Browsing named entities in Horace Greeley, The American Conflict: A History of the Great Rebellion in the United States of America, 1860-65: its Causes, Incidents, and Results: Intended to exhibit especially its moral and political phases with the drift and progress of American opinion respecting human slavery from 1776 to the close of the War for the Union. Volume II.. You can also browse the collection for March 18th or search for March 18th in all documents.

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omac shall be moved en route for a new base of operations until the navigation of the Potomac, from Washington to the Chesapeako Bay, shall be freed from the enemy's batteries, and other obstructions, or until the President shall hereafter give express permission. That any movement as aforesaid, en route for a new base of operations, which may be ordered by the General-in-Chief, and which may be intended to move upon the Chesapeake Bay, shall begin to move upon the bay as early as the 18th of March instant; and the General-in-Chief shall be responsible that it so moves as early as that day. Ordered, That the army and navy co-operate in an immediate effort to capture the enemy's batteries upon the Potomac between Washington and the Chesapeake Bay. Abraham Lincoln. L. Thomas, Adjutant-General. Gen. McClellan's chief of spies had by this time reduced the force of the Rebels in Northern Virginia Report to McClellan, March 8. to 115,500 men, with 300 field and 26 to 30 siege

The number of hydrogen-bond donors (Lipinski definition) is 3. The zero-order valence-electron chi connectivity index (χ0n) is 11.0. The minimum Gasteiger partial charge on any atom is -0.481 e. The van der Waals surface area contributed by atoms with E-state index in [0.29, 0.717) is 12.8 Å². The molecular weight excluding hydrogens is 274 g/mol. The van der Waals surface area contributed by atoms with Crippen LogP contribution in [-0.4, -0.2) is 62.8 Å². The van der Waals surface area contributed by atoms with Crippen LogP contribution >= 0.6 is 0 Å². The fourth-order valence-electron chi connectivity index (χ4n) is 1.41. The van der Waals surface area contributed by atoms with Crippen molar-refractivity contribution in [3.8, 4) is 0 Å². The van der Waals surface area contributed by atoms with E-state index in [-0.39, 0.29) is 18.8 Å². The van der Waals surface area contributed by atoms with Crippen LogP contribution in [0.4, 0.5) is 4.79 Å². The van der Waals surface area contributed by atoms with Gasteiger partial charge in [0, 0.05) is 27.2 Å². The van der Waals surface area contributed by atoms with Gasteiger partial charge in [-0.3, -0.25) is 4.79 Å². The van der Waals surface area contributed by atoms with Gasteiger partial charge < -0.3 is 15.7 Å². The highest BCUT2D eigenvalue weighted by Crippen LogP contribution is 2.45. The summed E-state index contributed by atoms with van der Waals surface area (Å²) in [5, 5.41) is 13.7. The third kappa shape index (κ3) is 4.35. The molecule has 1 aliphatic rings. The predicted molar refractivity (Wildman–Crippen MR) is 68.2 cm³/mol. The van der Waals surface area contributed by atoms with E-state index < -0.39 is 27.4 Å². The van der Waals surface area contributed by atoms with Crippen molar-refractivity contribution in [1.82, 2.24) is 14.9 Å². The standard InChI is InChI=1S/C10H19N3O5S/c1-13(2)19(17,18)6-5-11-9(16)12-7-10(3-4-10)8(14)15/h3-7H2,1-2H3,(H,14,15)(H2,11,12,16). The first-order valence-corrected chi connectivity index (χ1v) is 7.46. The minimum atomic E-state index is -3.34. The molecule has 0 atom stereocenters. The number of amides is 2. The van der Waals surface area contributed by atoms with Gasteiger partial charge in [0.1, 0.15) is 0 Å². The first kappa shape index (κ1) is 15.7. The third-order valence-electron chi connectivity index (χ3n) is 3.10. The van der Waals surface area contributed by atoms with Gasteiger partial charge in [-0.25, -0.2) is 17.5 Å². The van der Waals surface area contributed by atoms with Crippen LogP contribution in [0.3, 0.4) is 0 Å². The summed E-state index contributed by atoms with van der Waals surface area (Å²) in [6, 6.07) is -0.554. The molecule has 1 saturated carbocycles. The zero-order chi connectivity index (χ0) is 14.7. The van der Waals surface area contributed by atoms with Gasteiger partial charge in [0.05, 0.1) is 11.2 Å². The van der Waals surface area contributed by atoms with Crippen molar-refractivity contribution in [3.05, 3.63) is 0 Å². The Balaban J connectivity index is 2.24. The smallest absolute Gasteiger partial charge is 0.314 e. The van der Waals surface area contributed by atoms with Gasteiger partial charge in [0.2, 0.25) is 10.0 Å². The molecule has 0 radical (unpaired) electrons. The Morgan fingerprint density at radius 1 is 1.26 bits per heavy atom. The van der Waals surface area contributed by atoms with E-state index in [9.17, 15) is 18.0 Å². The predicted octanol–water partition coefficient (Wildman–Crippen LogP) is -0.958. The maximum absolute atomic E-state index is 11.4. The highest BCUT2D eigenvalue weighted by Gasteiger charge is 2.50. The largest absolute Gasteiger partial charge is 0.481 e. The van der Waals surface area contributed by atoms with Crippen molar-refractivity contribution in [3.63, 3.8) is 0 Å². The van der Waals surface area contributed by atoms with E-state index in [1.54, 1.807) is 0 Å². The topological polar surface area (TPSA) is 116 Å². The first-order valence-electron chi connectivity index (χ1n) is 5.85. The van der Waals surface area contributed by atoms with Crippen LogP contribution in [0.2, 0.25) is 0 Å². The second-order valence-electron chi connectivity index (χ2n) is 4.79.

attention. Slocum, approaching Bentonville, had been assailed by Jo. Johnston with the entire Rebel army. Couriers from Schofield and from Terry now arrived; the former reporting himself at Kinston, short of provisions, but able to reach Goldsboroa on the 21st, which he was directed to do; Terry being likewise directed to advance. Meantime, the several divisions of the right wing were ordered to move on rapidly to the relief of the outnumbered left. Slocum had at first encountered March 18. Dibbrell's cavalry; which he was driving, when he ran headlong upon the whole Confederate army: the two leading brigades of Carlin's division being hurled back on the main body, with a loss of 3 guns and their caissons. Slocum thereupon, very properly, stood on the defensive; showing a front of four divisions, and throwing up slight barricades; while Kilpatrick came into action on the left. Here our left received six assaults from Johnston's army; holding our ground firmly, and inflictin
f Canby; but Wilson persuaded his chief to let him take all the cavalry he could readily muster — Cheatham's movement eastward, with the remains of Hood's force, having rendered disposable nearly our entire force on the Tennessee. Wilson was thus enabled to set out with nearly 15,000 men, whereof 13,000 were mounted, with six batteries. Prevented from starting at the time designated March 4. by incessant rains and tremendous floods, the expedition was not fairly over the Tennessee till March 18; when it set forth with light trains, carefully filled — each trooper taking 5 days rations in his haversack, 24 lbs. of grain, and a pair of extra shoes for his horse, with 100 rounds of ammunition; while 5 days rations of hard bread, 10 of sugar, coffee, and salt, were packed on mules; 45 days of coffee, 20 of sugar, 15 of salt, and 80 rounds of ammunition in the wagons--56 of which were laden with a light pontoon train of 30 boats. The train (of 250 wagons) was escorted by the 1,500 dis